In the third part of this series about how to become a music producer (here’s part 1 and part 2), I talk about how I found work in the first few months.

I was now in a position where I had finished my job – it felt very weird when the 27th of the month came and went and no one paid me.  Things got real; it was all down to me from here!

I spent those first six months working ludicrous hours to get my name out there and ensure that people heard of me.  Here’s what I did in those months:

A screenshot of my first website.

Firstly, I wanted to look professional and stand out so the first thing I did was to get a website and logo.  I sweated for ages over a name for my business until my website developers just suggested I just call it Haynes Music Productions.  I didn’t like the name (still don’t) but I loved the logo, and I think it’s added a touch of extra professionalism to what I do.

I also went on an equally invaluable SEO course that gave me a few tips on how to do well on Google.  I implemented the tips, zoomed to the top of Google within weeks and have stayed on the first page for people looking for music producers ever since.

Secondly, my local university offered a course for new creative businesses called Making Creativity Pay.  I can’t express how valuable this was to me.  It delved into all the aspects of business that creative people are a bit crap at – pricing your work, copyright, invoicing, planning etc.  As well as this, it was a great source of networking and I got my first few composition jobs from it.

The local paper chose to do a feature on me after a networking event. I cringe when I see this, but it all helped!

Speaking of networking, I had decided to spread the word and went to networking events all around the East Midlands.  Some of the more creative-based events were great, but I do remember finding myself in a room with accountants and executives, smirking as I introduced myself as a music producer.  But I gave out the business cards anyway and sod it, I got a free breakfast.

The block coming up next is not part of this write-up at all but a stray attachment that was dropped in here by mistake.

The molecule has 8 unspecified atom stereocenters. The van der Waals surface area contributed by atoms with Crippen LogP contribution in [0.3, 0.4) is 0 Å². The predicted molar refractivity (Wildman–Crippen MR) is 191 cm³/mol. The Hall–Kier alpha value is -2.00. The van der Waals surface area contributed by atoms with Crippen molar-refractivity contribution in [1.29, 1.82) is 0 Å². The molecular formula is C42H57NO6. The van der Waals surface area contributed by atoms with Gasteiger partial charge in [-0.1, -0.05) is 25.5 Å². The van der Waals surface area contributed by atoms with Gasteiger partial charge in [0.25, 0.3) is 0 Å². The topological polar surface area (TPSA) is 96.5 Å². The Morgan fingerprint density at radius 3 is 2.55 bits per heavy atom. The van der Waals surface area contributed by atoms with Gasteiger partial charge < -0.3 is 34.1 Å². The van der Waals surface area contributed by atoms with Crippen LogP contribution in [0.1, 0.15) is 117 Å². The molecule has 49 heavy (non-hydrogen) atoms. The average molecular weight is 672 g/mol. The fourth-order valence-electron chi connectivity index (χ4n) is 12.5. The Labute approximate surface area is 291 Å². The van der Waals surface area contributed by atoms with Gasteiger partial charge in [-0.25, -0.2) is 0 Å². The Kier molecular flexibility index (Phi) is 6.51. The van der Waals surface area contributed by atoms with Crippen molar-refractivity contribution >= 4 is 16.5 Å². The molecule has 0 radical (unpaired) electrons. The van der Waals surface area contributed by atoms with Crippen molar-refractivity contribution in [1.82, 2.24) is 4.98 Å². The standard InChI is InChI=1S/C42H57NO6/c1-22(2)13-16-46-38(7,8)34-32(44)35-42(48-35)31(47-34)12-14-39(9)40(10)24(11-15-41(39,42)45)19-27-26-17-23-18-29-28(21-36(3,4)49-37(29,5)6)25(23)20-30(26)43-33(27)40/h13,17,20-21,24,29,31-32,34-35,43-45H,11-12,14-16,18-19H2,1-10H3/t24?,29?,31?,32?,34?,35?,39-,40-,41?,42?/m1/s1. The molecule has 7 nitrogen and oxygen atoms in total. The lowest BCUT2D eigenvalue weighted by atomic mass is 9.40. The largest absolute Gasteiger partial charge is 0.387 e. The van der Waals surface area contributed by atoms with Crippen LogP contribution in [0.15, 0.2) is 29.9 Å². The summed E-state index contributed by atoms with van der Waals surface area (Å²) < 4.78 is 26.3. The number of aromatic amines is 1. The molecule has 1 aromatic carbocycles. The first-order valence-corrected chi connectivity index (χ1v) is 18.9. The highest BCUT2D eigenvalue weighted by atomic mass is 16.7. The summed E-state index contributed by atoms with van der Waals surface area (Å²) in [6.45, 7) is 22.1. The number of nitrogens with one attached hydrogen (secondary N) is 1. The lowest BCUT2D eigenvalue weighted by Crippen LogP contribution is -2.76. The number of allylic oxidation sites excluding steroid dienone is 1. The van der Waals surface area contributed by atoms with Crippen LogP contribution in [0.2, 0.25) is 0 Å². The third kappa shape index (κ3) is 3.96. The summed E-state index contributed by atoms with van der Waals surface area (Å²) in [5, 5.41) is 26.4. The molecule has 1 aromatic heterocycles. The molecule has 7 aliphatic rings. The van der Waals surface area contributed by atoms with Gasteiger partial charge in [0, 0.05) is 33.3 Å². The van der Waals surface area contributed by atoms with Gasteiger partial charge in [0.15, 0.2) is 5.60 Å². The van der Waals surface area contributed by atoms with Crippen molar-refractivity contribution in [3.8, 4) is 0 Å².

I’d turn up at open mic nights, film festivals, animation groups, anything where there was people that might need to hire a jobbing musician. And let me tell you, I HATE networking. I don’t have a natural ability to chat and sell myself, but it did the trick in those early days, and got me known.

At one point, I found myself doing a display at an exhibition for creative businesses.  The guy exhibiting next to me turned out to be a man called Paul Cummings who had made dozens of ceramic poppies.  Cynically, I asked myself how ceramic poppies could ever take off.  A few years later I got the answer to that question when nearly a million of them were commissioned as a war memorial around the tower of London, and then sold for £25 each!

I also got some posters made up advertising my services and put them into every music shop in the East Midlands.

And finally, I was working on a gigantic list of about 1,000 video production companies, animation companies and creative agencies in the East Midlands.  I emailed each one of them individually to advertise my services as a composer.  I remember thinking that even if just five of them got back to me it would be a good start.  Indeed, five of them did get back to me, and I was cooking on gas!

At the same time, I’d built my website to appeal to singer/songwriters and I was starting to get a lot of work through in that area.  It built up organically:

The first job I got was from an acquaintance.

The second was from someone I didn’t know in Derby.

The third was from someone further out in the East Midlands.

The fourth was from someone in a complete different part of the UK.

The fifth was from someone in the USA.

The sixth was from someone on Saturn.

Okay, that last one wasn’t strictly true. But I was surprised that I was starting to get work from around the UK and beyond; I had assumed that I’d just be working with local artists. The promotion that I’d put in place opened up a whole new market, and one that I’m still delighted to be working today.

Now people knew who I was and what I did, the hard work was about to start…

Go to part 4